But prior to Kraftwerk in 1972, no artist working within the essential melodic and structural boundaries of post-Stephen Foster pop had taken a synthesizer and said “We now challenge the listener to accept that a pop music rhythm section can be completely conjured with a synthesizer, and that most of the melodic and harmonic elements that accompany the rhythm will also be played with a synthesizer. Enjoy, and bitte, tippen sie der waitresses.” Only Kraftwerk didn’t just say it, they did it again and again and again, underlining that synth pop was a true genre and format for pop, and not just a gimmick.

Every synthetically thumping rhythm section you have heard since then – and think of how many you hear, every single day, either intentionally or more likely atmospherically/accidentally – can be traced, without fail, to Kraftwerk’s amazing invention. That’s the whole pile of ‘em, from obvious Kraftwerk homages like “Funkytown,” “I Feel Love,” and Bambaataa’s “Planet Rock” to the ubiquity of the tsk-and-burp/boots’n’pants beat in virtually all modern pop and dance music.

With “Autobahn,” Kraftwerk created something unprecedented yet dynamic and user-friendly, announcing, “Here is the apple of synthesized pop. Take a bite, leave our Düsseldorf Eden, and make a new world.” There have been plenty of remarkable scene changes in the last 70 years of pop/rock  (from Hardrock Gunter and Ike Turner’s use of distorted electric guitar in r’n’b and hillbilly music in 1950 and ’51 to the Ramones massively original and glorious reduction of all existing pop/rock memes in ’74, etcetera), but Kraftwerk’s invention of the totally self-contained synth-generated rhythm section is likely the biggest purely musical scene change in the history of post-Elvis pop/rock (keep in mind the Fabs’ gift was the way they re-appropriated, mated, and exploded existing musical memes, not their invention of new ones).

And how can the second most influential act in the story of pop/rock not be in the Rock’n’Roll Hall of Fame? It’s true that for the first 10 years of the Hall, acts primarily associated with synth-based music were largely ignored; but around 1997 that house of cards began to fall, and by 2007 and the induction of Grandmaster Flash, the Hall started regularly admitting acts who created music built out of electronic, synthesized, or sampled elements.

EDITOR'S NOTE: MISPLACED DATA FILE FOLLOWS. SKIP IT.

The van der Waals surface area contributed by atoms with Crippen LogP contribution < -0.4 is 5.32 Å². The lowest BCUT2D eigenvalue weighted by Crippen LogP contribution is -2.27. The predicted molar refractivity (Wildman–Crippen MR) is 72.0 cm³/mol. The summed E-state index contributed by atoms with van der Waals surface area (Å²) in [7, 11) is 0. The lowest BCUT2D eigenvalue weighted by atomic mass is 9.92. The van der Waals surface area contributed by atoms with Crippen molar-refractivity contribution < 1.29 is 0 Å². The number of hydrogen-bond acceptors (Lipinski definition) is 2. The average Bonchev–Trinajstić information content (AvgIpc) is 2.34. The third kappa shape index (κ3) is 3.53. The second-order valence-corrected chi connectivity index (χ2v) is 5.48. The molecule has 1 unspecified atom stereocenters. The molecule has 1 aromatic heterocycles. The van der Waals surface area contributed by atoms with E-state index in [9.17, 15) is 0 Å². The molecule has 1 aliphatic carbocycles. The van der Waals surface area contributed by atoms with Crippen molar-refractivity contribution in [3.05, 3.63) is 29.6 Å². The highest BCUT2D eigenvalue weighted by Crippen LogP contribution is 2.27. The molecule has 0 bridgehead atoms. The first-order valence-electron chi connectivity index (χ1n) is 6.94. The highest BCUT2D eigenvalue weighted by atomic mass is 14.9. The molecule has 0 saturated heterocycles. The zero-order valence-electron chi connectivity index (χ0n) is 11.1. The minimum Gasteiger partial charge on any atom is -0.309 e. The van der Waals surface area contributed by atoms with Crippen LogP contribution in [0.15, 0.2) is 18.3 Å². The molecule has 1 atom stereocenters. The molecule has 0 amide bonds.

Also, even the most cursory look at the list of inductees indicates that the Hall honors every facet of the Pop of Our Lifetime (especially if that lifetime was spent listening to FM deejays in the 1970s and trying to convince our friends to stop thinking about Adrienne Barbeau and take us to Friendly’s). This landscape -- and most notably the pop and rock of the 21st century -- is absolutely rife with the ancestors, acolytes, and admirers of Kraftwerk’s miraculous invention.

I am goddamn sure there’s a lot else wrong with the hall, and I won’t even address the other mega-significant omissions from both the inductees and the nominees list, like the New York Dolls and the Pixies. Generally, the heinous, obvious and nearly comical biases of the Hall would be unworthy of comment; I mean, it is so very clear the Hall have their own agenda, and that this agenda has relatively little to do with honoring the diverse panoply of pop and rock’s achievers in a consistent or balanced way. But as long as that Kraftwerk omission is still waved in our faces, at least once or twice a year I am compelled to point a finger at that whole stinking, fetid, coiled pile in Cleveland.

And in the meantime, I look forward to the inevitable induction of G.E. Smith, and I will knead my hands in childlike excitement anticipating how the Hall devises to give even more awards to members of the E-Street Band.

By Tim Sommer